27A.14. We have examined the question whether the present position in respect of the point discussed above should be allowed to continue. Having regard to what was said in the Bombay case, we would not disturb the present provision.
27A.15. We now proceed to discuss one point which concerns the scope of Order 27A as a whole. It may be noted that Order 27A is confined to situations where the validity of an Act is challenged, and does not deal with questions relating to validity of statutory rules and orders (and other statutory instruments).
We have considered this question, having regard to the increasing importance of statutory instruments. We are of the view that when the vires of a statutory instrument is challenged in a suit, the authority which issued the instrument should be made a party to the suit. Even now, the promulgating authority would appear to be a proper party,1 in such cases. But our intention is to make the position more explicit in this respect. It is desirable that the Government or other authority issuing the instrument is given an opportunity to join as a party, in such cases. The amendments which we recommend in this regard will be substantially on the same pattern as the present provisions in Order 27A, which govern cases involving substantial questions of law as to the interpretation of the Constitution.
1. Order 1, rule 10.
27A.16. Accordingly, we make the following recommendations for amendment of Order 27A:-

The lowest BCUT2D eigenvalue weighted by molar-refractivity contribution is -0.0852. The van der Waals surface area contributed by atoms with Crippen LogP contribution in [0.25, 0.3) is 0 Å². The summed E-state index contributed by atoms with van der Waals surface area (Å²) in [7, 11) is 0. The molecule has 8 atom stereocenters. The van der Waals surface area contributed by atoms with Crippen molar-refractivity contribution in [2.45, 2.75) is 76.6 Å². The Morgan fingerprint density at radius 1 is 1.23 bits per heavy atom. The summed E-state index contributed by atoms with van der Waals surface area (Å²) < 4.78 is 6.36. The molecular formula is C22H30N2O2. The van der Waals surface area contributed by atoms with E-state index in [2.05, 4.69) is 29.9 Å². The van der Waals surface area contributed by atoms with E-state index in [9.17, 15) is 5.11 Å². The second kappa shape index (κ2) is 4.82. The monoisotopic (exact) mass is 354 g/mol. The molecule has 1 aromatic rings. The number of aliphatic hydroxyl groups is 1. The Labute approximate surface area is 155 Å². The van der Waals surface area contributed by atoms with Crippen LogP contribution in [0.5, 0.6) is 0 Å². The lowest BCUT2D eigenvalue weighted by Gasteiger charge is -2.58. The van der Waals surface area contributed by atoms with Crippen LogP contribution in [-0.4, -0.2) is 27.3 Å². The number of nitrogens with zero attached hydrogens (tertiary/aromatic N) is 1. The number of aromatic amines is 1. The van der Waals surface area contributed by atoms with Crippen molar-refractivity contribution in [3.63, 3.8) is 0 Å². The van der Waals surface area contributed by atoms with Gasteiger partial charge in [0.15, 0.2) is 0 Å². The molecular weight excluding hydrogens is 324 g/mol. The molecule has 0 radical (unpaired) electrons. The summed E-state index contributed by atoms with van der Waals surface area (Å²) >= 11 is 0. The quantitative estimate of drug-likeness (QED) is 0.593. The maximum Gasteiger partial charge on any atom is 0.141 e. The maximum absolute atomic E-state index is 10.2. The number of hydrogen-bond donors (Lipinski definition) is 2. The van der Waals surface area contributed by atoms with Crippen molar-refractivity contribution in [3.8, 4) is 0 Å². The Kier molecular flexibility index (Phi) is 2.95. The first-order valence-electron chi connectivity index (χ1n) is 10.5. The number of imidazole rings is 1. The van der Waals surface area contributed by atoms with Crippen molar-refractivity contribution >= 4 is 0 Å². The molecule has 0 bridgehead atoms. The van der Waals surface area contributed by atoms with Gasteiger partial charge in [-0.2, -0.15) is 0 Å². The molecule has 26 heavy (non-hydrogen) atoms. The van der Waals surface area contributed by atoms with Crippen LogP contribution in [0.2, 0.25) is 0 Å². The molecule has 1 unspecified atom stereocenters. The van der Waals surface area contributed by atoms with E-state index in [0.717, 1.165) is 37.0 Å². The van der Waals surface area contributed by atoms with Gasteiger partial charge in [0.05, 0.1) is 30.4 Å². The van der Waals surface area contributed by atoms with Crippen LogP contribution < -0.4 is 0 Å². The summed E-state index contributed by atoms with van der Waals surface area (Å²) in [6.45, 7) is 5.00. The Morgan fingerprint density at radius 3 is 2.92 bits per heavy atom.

(i) The heading of Order 27A should be revised, so as to read as follows:-
"Suits involving a substantial question of law as to the interpretation of the Constitution or as to the validity of any statutory instrument."
[Order 27A, rule 1 will remain unchanged].
(ii) The following new rule should be added as rule 1A:-
"1A. In any suit in which it appears to the court that any question as to the validity of any statutory instrument, not being a question of the nature mentioned in rule 1, is involved, the court shall not proceed to determine that question until after notice has been given-
(a) to the Government Pleader, if the question concerns the Government, or
(b) to the authority which issued the statutory instrument, if the question concerns an authority other than the Government.
Explanation-In this rule, 'statutory instrument' means a rule, notification, bye¬law, order, scheme or form made under an enactment."1
[Order 27A, rule 2, will remain unchanged].
(iii) The following new rule should be added as rule 2A:-
"2A. The Court may, at any stage of the proceedings, in any suit involving any such question as is referred to in rule 1A, order that the Government or other authority shall be added as a defendant-
(a) if the Government pleader or the pleader appearing in the case for the authority which issued the instrument, as the case may be, whether upon receipt of notice under rule 1A or otherwise, applies for such addition, and
(b) the court is satisfied that such addition is necessary or desirable for the satisfactory determination of the question."
(iv) Order 27A, rule 3, should be revised as follows:-
"3. Where, under rule 2 or rule 2A the Government or any other authority is added as a defendant in a suit, the Attorney-General, the Advocate-General or the Government Pleader, or the Government or other authority, shall not be entitled to or liable for costs in the court which ordered the addition, unless the Court, having regard to all the circumstances of the case, for any special reason otherwise orders."
1. In the alternative, the definition could he placed at the end of the Order.